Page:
Addition of Radiation to Chemotherapy Shows Promise in Ovarian Cancer

Addition of Radiation to Chemotherapy Shows Promise in Ovarian Cancer

A recent study in the journal Gynecologic Oncology reports that for patients with epithelial ovarian cancer, radiation to the abdomen and pelvis may be useful in conjunction with chemotherapy.

Ovarian cancer is a malignancy that arises from various different cells within the ovaries. Ovarian cancer accounts for 4% of cancers among women and is the fifth leading cause of cancer related deaths. Unfortunately, most ovarian cancers are not detected until the disease has progressed to other sites in the abdomen or other organs in the body. Current treatment for ovarian cancer includes surgery, chemotherapy and sometimes radiation.

This study, conducted between 1970-1976, enrolled 94 women with stage I-III epithelial ovarian cancer. The subjects included 19 patients with stage I disease, 25 with stage II and 50 with stage III disease. Each patient was treated with radiation to the upper abdomen at a dose of 20Gy and radiation of the pelvis of 50Gy. Following radiation, patients were treated with an oral chemotherapy drug called melphalan 1mg/kg for each course.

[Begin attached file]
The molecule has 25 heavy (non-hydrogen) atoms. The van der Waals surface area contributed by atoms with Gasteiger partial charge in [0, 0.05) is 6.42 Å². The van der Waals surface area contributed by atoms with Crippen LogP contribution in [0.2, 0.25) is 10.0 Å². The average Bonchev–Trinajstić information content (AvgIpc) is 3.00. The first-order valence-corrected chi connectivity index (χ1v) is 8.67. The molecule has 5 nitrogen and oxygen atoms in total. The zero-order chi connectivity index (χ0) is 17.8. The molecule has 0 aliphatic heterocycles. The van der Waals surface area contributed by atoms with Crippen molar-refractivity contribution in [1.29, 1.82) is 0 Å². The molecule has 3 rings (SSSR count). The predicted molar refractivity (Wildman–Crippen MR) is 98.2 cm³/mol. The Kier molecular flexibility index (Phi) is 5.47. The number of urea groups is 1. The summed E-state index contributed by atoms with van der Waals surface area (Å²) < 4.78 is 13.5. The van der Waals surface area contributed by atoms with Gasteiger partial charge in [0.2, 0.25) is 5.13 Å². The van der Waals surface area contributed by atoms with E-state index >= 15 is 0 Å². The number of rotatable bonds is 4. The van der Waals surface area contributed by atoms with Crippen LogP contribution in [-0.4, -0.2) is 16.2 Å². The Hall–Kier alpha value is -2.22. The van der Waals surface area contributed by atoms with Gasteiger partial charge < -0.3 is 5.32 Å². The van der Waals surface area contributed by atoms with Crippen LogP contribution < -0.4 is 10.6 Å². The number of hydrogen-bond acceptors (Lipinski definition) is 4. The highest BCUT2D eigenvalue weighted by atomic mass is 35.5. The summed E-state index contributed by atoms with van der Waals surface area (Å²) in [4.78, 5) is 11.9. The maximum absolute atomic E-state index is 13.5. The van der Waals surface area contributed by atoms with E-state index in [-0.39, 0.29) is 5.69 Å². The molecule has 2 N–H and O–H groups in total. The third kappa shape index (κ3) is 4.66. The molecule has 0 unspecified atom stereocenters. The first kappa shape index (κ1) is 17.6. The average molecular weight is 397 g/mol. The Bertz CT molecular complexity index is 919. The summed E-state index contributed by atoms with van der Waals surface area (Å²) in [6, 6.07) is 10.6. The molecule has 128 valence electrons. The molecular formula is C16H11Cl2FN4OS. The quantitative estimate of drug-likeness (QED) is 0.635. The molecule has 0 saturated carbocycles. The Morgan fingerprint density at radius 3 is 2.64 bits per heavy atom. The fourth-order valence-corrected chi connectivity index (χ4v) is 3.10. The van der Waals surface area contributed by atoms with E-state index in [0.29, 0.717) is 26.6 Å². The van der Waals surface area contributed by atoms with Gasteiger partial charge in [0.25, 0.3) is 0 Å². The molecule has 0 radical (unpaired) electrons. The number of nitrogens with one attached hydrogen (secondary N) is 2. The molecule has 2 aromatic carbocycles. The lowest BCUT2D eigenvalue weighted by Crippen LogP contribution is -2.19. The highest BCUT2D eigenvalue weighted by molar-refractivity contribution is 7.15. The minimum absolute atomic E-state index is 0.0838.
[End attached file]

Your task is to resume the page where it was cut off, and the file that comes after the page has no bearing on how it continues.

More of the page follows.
Results of the study found that among all the stages, the survival rate at 5 years was 42%, at 10 years was 30%, and at 25 years was 17%. Disease-free survival rates were 48% at 5 years and remained at 45% from 10-25 years. Only 2 of the patients whose disease recurred experienced their recurrence after the first 27 months. No recurrences or treatment-related deaths were seen after 8 years. When evaluated by stage, disease-free survival rates for stage I patients was 95% from 5-25 years. Disease-free survival among stage II patients was 70% at 5 years, 60% at 25 years, and 20% from 5-25 years. Side effects were tolerable, with 98% of patients completing the total prescribed dose of radiation. Long-term side effects included a 12% small bowel obstruction rate and a 3% rate of a secondary malignancy in the blood or thrombocytopenia (low platelet count).

Researchers concluded that these results are equal to those achieved in the last 30 years with multi-agent chemotherapy drugs and they believe that radiation along with chemotherapy may be useful for patients being treated for ovarian cancer.

Reference: Dusenbery K, Bellairs E, Potish R, et al. Twenty Five Year Outcome of Sequential Abdominal Radiotherapy and Melphalan: Implications for Future Management of Epithelial Carcinoma of the Ovary. Gynecologic Oncology. 2005; 96: 307-313.

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